Gripping a wedged rock, I carefully placed my bare feet on several sharp footholds, making sure to note their placement for the coming downclimb. A crack running on my left was the next goal, and I shimmied my hands, then feet into this reassuringly large space. One or two moves later, I was there. I was on the one person summit of Troublemint! I let out an emphatic, joyful whoop, spent a few minutes, and began to descend.
Summit Pano

Summit rap anchor

Downclimb imminent!

The summit boulder 

The route I opted to take on the summit boulder
Downclimbing was careful and controlled all the way back to the Col. I never felt I would fall, and I didn't move a single rock. Still, in hindsight, I should've done my research. It was a lot more difficult than I was expecting, and the margin for error was very low.
After a brief stop at the glacial melt "Mint Lagoon" I began my descent back to the Gold Mint trail. As I jogged back to the car, I couldn't help but take in the sights of Alaska in all its summertime glory - flowers, sun, mountains, snow, clouds, rain showers.
Man, I'm lucky to live here!

The Minty Lagoon

Hershey's Kiss rock??
Lupins and mountains!

Route details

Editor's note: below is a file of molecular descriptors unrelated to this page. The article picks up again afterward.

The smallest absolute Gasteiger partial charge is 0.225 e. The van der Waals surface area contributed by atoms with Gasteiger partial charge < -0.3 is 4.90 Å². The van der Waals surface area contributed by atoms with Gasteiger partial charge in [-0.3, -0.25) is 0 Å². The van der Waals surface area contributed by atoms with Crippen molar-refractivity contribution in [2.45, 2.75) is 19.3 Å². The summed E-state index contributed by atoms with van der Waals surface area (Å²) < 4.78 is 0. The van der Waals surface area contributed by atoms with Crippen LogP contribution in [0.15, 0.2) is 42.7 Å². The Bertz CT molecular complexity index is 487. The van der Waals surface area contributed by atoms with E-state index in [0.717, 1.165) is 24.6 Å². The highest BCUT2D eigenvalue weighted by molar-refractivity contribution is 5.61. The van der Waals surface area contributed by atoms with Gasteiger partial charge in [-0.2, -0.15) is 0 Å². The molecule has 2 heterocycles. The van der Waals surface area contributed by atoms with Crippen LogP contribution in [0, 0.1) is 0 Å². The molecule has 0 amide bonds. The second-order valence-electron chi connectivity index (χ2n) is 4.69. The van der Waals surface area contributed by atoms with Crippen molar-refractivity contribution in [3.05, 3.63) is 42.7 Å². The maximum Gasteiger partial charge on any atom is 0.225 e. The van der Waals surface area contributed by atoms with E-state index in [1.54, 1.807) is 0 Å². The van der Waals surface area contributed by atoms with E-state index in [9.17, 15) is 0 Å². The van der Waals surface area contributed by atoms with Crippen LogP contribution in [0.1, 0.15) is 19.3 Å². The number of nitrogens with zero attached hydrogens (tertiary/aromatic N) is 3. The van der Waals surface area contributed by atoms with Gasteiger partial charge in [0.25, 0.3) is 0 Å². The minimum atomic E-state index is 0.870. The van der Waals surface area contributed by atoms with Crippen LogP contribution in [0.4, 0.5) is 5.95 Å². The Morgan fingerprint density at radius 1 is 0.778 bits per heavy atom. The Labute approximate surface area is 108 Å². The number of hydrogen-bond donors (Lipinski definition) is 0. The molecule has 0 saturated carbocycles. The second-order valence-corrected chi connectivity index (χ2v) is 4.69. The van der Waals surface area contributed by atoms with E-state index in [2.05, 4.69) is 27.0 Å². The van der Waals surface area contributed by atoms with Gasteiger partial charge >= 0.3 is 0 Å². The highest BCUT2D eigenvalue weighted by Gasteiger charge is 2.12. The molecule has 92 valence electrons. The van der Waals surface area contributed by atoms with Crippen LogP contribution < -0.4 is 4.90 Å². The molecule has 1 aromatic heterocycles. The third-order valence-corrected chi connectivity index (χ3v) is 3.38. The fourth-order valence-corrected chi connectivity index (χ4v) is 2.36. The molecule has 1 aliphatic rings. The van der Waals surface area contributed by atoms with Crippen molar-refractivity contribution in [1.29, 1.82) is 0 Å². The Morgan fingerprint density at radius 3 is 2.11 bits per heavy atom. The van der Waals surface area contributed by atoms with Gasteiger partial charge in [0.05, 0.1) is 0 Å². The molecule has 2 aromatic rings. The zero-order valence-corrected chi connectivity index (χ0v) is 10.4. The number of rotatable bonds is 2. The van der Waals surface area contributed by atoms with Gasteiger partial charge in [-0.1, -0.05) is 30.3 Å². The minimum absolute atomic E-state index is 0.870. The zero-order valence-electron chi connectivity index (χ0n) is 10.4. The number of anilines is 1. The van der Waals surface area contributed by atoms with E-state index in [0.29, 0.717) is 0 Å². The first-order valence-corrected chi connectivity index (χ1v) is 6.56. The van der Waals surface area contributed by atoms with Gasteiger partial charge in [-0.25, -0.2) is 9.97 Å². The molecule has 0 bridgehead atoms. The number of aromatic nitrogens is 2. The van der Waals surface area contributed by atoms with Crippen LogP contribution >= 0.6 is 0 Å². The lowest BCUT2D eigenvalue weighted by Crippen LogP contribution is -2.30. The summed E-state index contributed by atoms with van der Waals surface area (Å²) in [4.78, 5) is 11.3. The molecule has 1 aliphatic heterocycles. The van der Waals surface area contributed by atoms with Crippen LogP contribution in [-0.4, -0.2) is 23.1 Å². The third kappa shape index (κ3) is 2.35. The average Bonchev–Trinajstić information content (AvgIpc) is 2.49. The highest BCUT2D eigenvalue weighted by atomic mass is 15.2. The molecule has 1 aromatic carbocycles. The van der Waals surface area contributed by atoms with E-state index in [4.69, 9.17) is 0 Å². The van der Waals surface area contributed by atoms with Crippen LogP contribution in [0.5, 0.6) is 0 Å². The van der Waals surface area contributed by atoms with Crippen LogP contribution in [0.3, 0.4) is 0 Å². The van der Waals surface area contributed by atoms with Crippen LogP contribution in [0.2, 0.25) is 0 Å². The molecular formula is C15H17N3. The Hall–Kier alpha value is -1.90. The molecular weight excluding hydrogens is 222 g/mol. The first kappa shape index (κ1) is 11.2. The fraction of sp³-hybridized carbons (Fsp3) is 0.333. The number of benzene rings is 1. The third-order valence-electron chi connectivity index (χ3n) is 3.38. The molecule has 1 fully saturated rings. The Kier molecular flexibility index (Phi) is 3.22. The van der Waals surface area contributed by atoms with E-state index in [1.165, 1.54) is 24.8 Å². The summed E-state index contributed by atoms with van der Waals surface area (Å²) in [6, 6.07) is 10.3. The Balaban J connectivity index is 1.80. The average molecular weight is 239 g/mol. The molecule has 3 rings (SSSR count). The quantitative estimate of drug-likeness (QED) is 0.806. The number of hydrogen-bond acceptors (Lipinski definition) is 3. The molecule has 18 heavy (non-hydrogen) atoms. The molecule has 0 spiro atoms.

Thursday, April 18, 2019

Mt. Yukla Attempt with Cody 4/13/19 to 4/14/19

   We made great time to our campsite (maybe a little too great) so we had the whole afternoon to screw around on boulders and contemplate life in general.
Cody striking a pose in the morning sun.  Yukla standing tall in the background.

View from the perch.

Hot hot heat climbing up to our campsite on the east side of Yukla.

Beautiful spot to camp!  Polar Bear and Eagle peak in the background right.

Another view from camp.
   Early next morning, we set off upward toward Twincicle glacier. Everything was going great - we made it up the glacier less than an hour after leaving camp, and the ridge ahead looked clear of snow. And then, all of sudden...
   We were walking just above the glacier when I heard it, and I thought my ears were playing tricks on me. Then again.
   We both definitely heard it this time, and terrifyingly enough, it propagated all around us. There was no question about it. The only way to go was down. It was a hasty, scary retreat.
Looking back up Twincicle after our hasty retreat.  The couloir we tried next is on the left.
   Once we were off the glacier, we settled down a bit and noticed an interesting couloir on climbers left. As it turned out, this couloir opened up into a mixed snowfield that brought us very high up the peak. Once we reached 6500 feet, we had to concede defeat - even if this route kept working, we would be at the summit too late for comfort. We descended once again.

Our highpoint of the day - around 6500~.  We kept going around things and it kept working, so we didn't question it!

Cody descending the snow slopes

   It was hard to turn back that second time, but in retrospect, I feel we made smart choices all day. We'll be back for you, Yukla!

On the way out, we noticed this gigantic rock that recently fell across the trail and annihilated everything in its path.  :O   Photo by Cody

On the way out, we noticed this gigantic rock that recently fell across the trail and annihilated everything in its path.  :O   Photo by Cody